Spring is here. The weather is just starting to warm up. This is the perfect time to plant vegetables.
Vegetable gardening is a way to keep your whole family engaged in a productive and healthy activity. Planting vegetables can be done cheaply and will save you more money in the long run.
Home grown vegetables taste better than anything you can purchase at the store. The reason why is because the plants are picked before they ripen. They ripen while in transport and lose some of their flavor.
One of our other articles titled, “Preparing Your Garden For Spring,” will detail things you should do before you start planting.
Some vegetables that can be grown easily by beginners right now in Texas are:
- Summer Squash/Zucchini
Okra is a warm-season, perennial vegetable that can grow up to 6ft in height. This plant is rich in vitamins and minerals.
The biggest complaint people have with okra is its texture. Many people do not like the slimy feel. The slimy part is mucilage, which is very high in fiber and aids digestion.
Okra can be planted a few weeks after the last frost all the way until mid-June. Plant okra in full-sun and well-drained soil. Place plants or seeds about 1 inch deep and 2 inches apart.
2-3 months after the okra starts growing, yellow hibiscus-like flowers will bloom. 3-4 days after that the okra will be ready to pick.
Radishes are a cool-season root vegetable that is mostly consumed raw and in salads, but can also be cooked. They do not not like hot weather, so they need to be planted anytime from April-early May. You can plant again in August when temperatures start cooling down again.
Radishes thrive best in loose, well-drained soil and they can tolerate partial shade. Seeds begin to germinate 3-4 days after sowing. Place seeds 1/2 inch deep and 1 inch apart from each other.
When they start growing well, pull every other plant to give the remaining plants more room to grow.
Cucumbers are a warm-season, creeping vine vegetable. Cucumbers are eaten plain, in salads, or preserved as pickles. An amazing fact about cucumbers is that they cool your blood when used topically.
Even though cucumbers are 95% water (which is why they are known for curing hangovers), they are still packed with nutrients like, vitamin B and C, folic acid, magnesium, zinc, and potassium.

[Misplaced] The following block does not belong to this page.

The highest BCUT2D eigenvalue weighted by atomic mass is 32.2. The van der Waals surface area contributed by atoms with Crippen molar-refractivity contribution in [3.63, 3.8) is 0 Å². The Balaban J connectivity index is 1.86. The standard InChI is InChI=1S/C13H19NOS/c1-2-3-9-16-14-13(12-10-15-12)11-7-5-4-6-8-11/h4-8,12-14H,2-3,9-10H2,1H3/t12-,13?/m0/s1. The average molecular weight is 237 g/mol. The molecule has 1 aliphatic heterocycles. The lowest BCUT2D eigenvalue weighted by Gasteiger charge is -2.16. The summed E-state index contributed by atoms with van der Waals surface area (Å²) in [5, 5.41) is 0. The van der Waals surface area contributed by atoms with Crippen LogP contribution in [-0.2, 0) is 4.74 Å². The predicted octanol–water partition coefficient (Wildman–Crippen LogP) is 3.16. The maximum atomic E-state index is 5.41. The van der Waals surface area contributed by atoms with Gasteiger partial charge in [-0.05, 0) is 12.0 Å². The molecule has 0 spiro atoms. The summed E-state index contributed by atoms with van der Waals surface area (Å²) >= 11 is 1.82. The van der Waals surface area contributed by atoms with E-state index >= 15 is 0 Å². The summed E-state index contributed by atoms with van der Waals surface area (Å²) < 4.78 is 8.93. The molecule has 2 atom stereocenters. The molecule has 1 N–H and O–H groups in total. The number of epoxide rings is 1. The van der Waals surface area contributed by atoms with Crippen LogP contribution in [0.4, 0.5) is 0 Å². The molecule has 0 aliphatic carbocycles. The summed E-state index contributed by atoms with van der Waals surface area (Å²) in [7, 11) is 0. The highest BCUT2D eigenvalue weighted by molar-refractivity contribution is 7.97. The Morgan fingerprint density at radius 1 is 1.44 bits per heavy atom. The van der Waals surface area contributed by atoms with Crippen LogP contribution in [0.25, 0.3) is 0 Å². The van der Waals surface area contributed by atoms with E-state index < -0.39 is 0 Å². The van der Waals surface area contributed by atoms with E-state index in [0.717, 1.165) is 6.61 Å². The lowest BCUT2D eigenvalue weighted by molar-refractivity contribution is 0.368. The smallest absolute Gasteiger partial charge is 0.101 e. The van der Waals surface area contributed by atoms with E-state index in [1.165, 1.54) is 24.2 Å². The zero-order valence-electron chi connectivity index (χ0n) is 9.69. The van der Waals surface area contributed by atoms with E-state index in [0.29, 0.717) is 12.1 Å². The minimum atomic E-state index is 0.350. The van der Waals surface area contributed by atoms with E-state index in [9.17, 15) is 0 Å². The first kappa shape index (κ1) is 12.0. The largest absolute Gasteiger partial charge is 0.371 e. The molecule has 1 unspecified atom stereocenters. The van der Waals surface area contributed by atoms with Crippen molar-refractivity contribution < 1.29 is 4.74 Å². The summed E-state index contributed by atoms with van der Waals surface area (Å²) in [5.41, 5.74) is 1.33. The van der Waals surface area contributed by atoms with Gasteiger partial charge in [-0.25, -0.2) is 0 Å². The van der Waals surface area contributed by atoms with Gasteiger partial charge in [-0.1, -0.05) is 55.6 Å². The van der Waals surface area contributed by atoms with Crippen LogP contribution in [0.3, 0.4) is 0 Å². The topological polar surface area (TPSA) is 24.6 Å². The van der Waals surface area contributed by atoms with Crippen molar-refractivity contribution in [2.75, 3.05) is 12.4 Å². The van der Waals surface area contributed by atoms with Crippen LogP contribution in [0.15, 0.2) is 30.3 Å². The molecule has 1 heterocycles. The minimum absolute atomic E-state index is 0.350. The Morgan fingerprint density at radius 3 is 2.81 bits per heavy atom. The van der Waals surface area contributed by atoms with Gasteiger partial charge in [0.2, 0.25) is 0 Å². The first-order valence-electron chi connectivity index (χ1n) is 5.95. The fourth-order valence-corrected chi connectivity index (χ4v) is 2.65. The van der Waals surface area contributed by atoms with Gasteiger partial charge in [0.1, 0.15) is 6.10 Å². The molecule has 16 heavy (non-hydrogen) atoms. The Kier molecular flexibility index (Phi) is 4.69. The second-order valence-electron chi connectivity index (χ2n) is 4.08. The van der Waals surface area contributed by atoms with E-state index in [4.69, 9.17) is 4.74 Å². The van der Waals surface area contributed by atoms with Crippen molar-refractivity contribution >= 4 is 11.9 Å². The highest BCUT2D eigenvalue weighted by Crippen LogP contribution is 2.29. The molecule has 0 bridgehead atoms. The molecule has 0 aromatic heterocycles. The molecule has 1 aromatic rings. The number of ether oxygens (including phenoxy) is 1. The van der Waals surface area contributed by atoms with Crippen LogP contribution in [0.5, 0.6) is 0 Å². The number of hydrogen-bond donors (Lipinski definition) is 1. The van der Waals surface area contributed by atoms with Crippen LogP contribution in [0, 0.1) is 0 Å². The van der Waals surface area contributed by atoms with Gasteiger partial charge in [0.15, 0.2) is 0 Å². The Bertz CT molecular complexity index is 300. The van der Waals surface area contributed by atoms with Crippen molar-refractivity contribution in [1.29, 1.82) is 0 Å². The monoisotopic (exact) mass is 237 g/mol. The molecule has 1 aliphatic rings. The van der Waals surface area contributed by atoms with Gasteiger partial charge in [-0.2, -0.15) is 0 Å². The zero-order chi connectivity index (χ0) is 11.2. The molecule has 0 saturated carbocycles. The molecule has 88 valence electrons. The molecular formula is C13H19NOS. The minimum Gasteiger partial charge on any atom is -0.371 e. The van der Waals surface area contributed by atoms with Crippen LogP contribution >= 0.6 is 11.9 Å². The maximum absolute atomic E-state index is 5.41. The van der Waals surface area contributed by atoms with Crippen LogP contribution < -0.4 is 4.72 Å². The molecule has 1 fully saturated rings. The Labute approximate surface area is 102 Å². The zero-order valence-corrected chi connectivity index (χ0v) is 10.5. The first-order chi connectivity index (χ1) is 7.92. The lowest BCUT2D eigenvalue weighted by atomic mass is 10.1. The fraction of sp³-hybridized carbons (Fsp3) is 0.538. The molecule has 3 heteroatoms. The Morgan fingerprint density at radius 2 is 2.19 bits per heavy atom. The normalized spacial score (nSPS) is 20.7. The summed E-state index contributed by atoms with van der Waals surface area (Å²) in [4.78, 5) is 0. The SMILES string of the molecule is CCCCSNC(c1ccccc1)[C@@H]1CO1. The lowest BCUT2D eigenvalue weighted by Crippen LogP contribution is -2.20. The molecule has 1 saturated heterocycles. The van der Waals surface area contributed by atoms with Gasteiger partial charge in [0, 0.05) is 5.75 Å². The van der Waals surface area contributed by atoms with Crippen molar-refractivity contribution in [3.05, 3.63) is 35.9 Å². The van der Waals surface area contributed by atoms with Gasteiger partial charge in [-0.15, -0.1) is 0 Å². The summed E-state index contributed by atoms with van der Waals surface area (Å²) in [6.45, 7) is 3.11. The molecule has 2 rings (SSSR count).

Cucumbers prefer to be grown in loose, sandy loam soil, but they will grow in any soil that is well-drained.
This plant needs a lot of space. They can grow up to 8ft or more. Plant a few seeds together in a group, space groups about 12-14 inches apart. They can grow on the ground or on a trellis or cage.
Summer squash is the yellow squash that you see at the grocery store. Zucchini is a type of green summer squash. Every part of a squash can and should be eaten, right down to the skin and seeds.
Summer squash is actually a fruit, but it is eaten as a vegetable. Small squashes are more flavorful than large squashes.
Squash prefers sandy, fertile soil with lots of organic matter like compost or leaves. They do not like cold weather, plant well after the last frost has occurred.
They should be planted about in groups of 3-4 seeds, 1 inch deep and in rows 3-8 ft apart. When the plants start growing, thin out some of them completely.
Squash are prone to many diseases and pests, so you will have to keep your eye on them and use fungicides as necessary.
If you have furry friends at home, you’ll probably be interested in reading this article, Keeping Your Pet Out of Your Garden.
Summer vegetables are a nutritional and culinary treasure to be enjoyed during the summer months. They are even more enjoyable when you have grown them yourself.
If you’ve been thinking about growing some of your own food, these easy-grow-vegetables are a great place to start. You will produce a rich harvest and save yourself money at the same time.
While you spend time on your vegetable garden, our specialists here at Ryno, would love to provide you with a flower bed clean-up.